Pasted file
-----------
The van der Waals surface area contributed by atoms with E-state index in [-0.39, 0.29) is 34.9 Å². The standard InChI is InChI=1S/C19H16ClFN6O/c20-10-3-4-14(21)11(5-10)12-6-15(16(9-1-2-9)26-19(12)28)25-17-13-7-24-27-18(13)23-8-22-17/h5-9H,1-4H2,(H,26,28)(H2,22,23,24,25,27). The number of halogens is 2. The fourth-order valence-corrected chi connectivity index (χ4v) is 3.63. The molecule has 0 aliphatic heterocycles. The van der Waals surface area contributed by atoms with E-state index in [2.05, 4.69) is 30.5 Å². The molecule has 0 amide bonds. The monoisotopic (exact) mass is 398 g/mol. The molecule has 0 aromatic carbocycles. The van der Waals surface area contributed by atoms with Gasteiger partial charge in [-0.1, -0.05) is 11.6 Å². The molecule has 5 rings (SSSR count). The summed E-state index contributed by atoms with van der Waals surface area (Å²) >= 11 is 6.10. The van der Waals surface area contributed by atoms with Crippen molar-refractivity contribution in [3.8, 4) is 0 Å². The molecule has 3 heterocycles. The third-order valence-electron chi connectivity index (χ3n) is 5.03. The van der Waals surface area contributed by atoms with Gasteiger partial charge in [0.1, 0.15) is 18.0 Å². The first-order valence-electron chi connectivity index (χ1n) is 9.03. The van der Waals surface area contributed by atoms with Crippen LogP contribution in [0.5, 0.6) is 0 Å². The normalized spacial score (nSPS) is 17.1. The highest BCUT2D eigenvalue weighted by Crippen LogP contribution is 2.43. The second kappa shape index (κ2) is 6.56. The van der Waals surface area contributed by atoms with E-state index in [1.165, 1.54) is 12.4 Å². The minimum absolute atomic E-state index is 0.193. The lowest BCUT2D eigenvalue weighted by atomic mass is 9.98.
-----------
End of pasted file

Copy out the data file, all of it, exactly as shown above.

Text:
The van der Waals surface area contributed by atoms with E-state index in [-0.39, 0.29) is 34.9 Å². The standard InChI is InChI=1S/C19H16ClFN6O/c20-10-3-4-14(21)11(5-10)12-6-15(16(9-1-2-9)26-19(12)28)25-17-13-7-24-27-18(13)23-8-22-17/h5-9H,1-4H2,(H,26,28)(H2,22,23,24,25,27). The number of halogens is 2. The fourth-order valence-corrected chi connectivity index (χ4v) is 3.63. The molecule has 0 aliphatic heterocycles. The van der Waals surface area contributed by atoms with E-state index in [2.05, 4.69) is 30.5 Å². The molecule has 0 amide bonds. The monoisotopic (exact) mass is 398 g/mol. The molecule has 0 aromatic carbocycles. The van der Waals surface area contributed by atoms with Gasteiger partial charge in [-0.1, -0.05) is 11.6 Å². The molecule has 5 rings (SSSR count). The summed E-state index contributed by atoms with van der Waals surface area (Å²) >= 11 is 6.10. The van der Waals surface area contributed by atoms with Crippen molar-refractivity contribution in [3.8, 4) is 0 Å². The molecule has 3 heterocycles. The third-order valence-electron chi connectivity index (χ3n) is 5.03. The van der Waals surface area contributed by atoms with Gasteiger partial charge in [0.1, 0.15) is 18.0 Å². The first-order valence-electron chi connectivity index (χ1n) is 9.03. The van der Waals surface area contributed by atoms with Crippen LogP contribution in [0.5, 0.6) is 0 Å². The normalized spacial score (nSPS) is 17.1. The highest BCUT2D eigenvalue weighted by Crippen LogP contribution is 2.43. The second kappa shape index (κ2) is 6.56. The van der Waals surface area contributed by atoms with E-state index in [1.165, 1.54) is 12.4 Å². The minimum absolute atomic E-state index is 0.193. The lowest BCUT2D eigenvalue weighted by atomic mass is 9.98.